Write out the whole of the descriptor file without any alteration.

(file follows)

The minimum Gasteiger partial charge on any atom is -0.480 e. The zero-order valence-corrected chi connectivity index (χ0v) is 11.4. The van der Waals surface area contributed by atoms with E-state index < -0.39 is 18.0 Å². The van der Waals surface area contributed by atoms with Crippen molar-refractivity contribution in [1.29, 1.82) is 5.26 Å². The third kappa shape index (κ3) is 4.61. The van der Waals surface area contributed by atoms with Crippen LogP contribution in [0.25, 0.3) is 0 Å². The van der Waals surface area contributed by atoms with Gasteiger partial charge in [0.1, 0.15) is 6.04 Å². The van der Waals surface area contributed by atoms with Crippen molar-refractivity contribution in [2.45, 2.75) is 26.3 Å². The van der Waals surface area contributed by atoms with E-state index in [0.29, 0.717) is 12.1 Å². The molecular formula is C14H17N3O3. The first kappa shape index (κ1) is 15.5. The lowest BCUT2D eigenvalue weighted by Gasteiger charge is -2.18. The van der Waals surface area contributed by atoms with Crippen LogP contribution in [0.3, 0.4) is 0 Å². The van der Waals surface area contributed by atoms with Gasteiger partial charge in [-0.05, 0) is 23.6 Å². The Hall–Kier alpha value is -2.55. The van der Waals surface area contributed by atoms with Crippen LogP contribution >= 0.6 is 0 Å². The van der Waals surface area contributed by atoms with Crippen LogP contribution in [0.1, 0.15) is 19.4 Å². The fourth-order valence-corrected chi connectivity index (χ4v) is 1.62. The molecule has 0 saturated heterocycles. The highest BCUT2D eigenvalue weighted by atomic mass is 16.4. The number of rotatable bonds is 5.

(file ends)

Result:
The minimum Gasteiger partial charge on any atom is -0.480 e. The zero-order valence-corrected chi connectivity index (χ0v) is 11.4. The van der Waals surface area contributed by atoms with E-state index < -0.39 is 18.0 Å². The van der Waals surface area contributed by atoms with Crippen molar-refractivity contribution in [1.29, 1.82) is 5.26 Å². The third kappa shape index (κ3) is 4.61. The van der Waals surface area contributed by atoms with Crippen LogP contribution in [0.25, 0.3) is 0 Å². The van der Waals surface area contributed by atoms with Gasteiger partial charge in [0.1, 0.15) is 6.04 Å². The van der Waals surface area contributed by atoms with Crippen molar-refractivity contribution in [2.45, 2.75) is 26.3 Å². The van der Waals surface area contributed by atoms with E-state index in [0.29, 0.717) is 12.1 Å². The molecular formula is C14H17N3O3. The first kappa shape index (κ1) is 15.5. The lowest BCUT2D eigenvalue weighted by Gasteiger charge is -2.18. The van der Waals surface area contributed by atoms with Crippen LogP contribution in [0.3, 0.4) is 0 Å². The van der Waals surface area contributed by atoms with Gasteiger partial charge in [-0.05, 0) is 23.6 Å². The Hall–Kier alpha value is -2.55. The van der Waals surface area contributed by atoms with Crippen LogP contribution >= 0.6 is 0 Å². The van der Waals surface area contributed by atoms with Crippen LogP contribution in [0.1, 0.15) is 19.4 Å². The fourth-order valence-corrected chi connectivity index (χ4v) is 1.62. The molecule has 0 saturated heterocycles. The highest BCUT2D eigenvalue weighted by atomic mass is 16.4. The number of rotatable bonds is 5.